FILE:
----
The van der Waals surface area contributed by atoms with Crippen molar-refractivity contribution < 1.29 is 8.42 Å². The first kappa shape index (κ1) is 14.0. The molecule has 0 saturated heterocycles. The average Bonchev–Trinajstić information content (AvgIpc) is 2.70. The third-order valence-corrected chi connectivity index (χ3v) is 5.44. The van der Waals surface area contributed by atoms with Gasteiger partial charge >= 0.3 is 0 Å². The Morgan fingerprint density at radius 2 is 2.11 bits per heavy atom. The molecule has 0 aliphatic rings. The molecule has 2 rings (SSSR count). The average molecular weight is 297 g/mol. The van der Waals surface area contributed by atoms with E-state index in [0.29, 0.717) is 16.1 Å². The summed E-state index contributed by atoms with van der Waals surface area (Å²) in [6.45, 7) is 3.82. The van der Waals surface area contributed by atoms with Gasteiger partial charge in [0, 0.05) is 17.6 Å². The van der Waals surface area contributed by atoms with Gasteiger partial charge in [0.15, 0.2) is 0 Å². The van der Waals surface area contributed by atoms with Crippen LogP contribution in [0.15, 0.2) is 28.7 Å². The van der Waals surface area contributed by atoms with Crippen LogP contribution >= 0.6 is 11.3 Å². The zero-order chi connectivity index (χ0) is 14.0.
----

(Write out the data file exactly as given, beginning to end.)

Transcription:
The van der Waals surface area contributed by atoms with Crippen molar-refractivity contribution < 1.29 is 8.42 Å². The first kappa shape index (κ1) is 14.0. The molecule has 0 saturated heterocycles. The average Bonchev–Trinajstić information content (AvgIpc) is 2.70. The third-order valence-corrected chi connectivity index (χ3v) is 5.44. The van der Waals surface area contributed by atoms with Gasteiger partial charge >= 0.3 is 0 Å². The Morgan fingerprint density at radius 2 is 2.11 bits per heavy atom. The molecule has 0 aliphatic rings. The molecule has 2 rings (SSSR count). The average molecular weight is 297 g/mol. The van der Waals surface area contributed by atoms with E-state index in [0.29, 0.717) is 16.1 Å². The summed E-state index contributed by atoms with van der Waals surface area (Å²) in [6.45, 7) is 3.82. The van der Waals surface area contributed by atoms with Gasteiger partial charge in [0, 0.05) is 17.6 Å². The van der Waals surface area contributed by atoms with Gasteiger partial charge in [0.15, 0.2) is 0 Å². The van der Waals surface area contributed by atoms with Crippen LogP contribution in [0.15, 0.2) is 28.7 Å². The van der Waals surface area contributed by atoms with Crippen LogP contribution >= 0.6 is 11.3 Å². The zero-order chi connectivity index (χ0) is 14.0.